#personalkanban and #definitionofdone

During the Jan session of PK flow and tasks,  Bob had a thought:

“We use Kanban and Scrum at work. And we have definition of done written down.  I am sure to benefit more by writing down a definition of done for tasks in my PersonalKanban board”

“Sure, why not?” I responded quite enthusiastically.  He knew the principles behind visual tools, had just not created a personal board for himself.  There were others in the session who were new to the concepts of kanban and definition of done.

Thus I had an opportunity to deliberate with this phrase. “Definition of done” exhibited  proudly near a teams’ card wall is a self directed indicator of the quality of work. It is represented at a goal, deliverable, user story or at a task level. It enhances accountability, promotes dialogues and well intended interactions.

How does an individual translate this board to maximize interactions and usage?

For example, a backlog item or a goal could be:  “Lose / Gain xx pounds this month”.

The associated tasks may vary from: Gym visits, drink liquids, avoid xx, eat 123, follow abc diet. A blocked item could be “rains this week -missing gym”

But let us say there is a clear intent behind the backlog item (or goal) of “Lose / Gain xx pounds this week” like:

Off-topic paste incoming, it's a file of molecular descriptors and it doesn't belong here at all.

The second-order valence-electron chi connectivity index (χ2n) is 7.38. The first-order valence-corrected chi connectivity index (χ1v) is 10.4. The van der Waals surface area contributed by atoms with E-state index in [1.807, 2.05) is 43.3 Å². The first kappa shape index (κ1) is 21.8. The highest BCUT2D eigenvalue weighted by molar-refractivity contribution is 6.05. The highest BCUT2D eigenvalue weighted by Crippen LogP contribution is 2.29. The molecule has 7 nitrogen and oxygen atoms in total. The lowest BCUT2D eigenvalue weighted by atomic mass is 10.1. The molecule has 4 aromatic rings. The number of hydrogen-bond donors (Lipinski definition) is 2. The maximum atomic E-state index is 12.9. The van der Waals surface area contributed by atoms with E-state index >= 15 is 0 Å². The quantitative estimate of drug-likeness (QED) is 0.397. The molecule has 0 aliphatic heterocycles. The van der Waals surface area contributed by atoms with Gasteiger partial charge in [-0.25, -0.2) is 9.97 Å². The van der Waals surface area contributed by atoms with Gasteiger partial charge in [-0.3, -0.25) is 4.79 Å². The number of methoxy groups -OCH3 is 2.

-Become healthier, reduce sugar craving, brisk walks in nature, improved breathing – which are often unspoken / unsaid or not made visible.   A simple well formed “Definition of Done”  reflects this intent.  It is a wholesome qualitative reflection of what we intend to do. The tasks then are its quantitative representations; Tasks in blocked column require constant monitoring.

Maybe abc diet is not the one if healthy weight change is the goal.  Brisk walks might need a sunny days and a good friend.  We reach out to a friend to check their availability; we plan accordingly; We are able to position ourselves to “conquer that task”; Brisk walks tell a story of improving health, even if no weight change has happened. We know our strategy to choose a sunny week and that kind friend was a “win”.

IMG_3291Intentions help us strategize better. Now, the board is user friendly and fun to use. We are creative beings – We have staged one man shows since our dreamy childhood and it is upto us to bring that joy of creativity into our daily lives!

Caveat:  Just  be sure the board does not remain “still and silent”. If the board does not flow or if you are not interacting  with it minimum once or twice a day – then it has become static and something is being missed. Or maybe you are just downplaying your capabilities and need challenging tasks. It is probably time to revisit some of the backlog items!

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#openspace: conversation and a conflict resolution tool #Agile #Scrum #

After about 30 minutes of introduction from participants I was still not ready to discuss Agile and the theory behind it. This was our first meeting. I wanted to delay diving immediately into discussing what I knew about Agile as a practitioner, and a coach.   I wanted us to discover about each other, endure conversations,  engage in discussing topics that brought us together – like change of career, transition in personal and professional lives, wanting to learn and know more etc.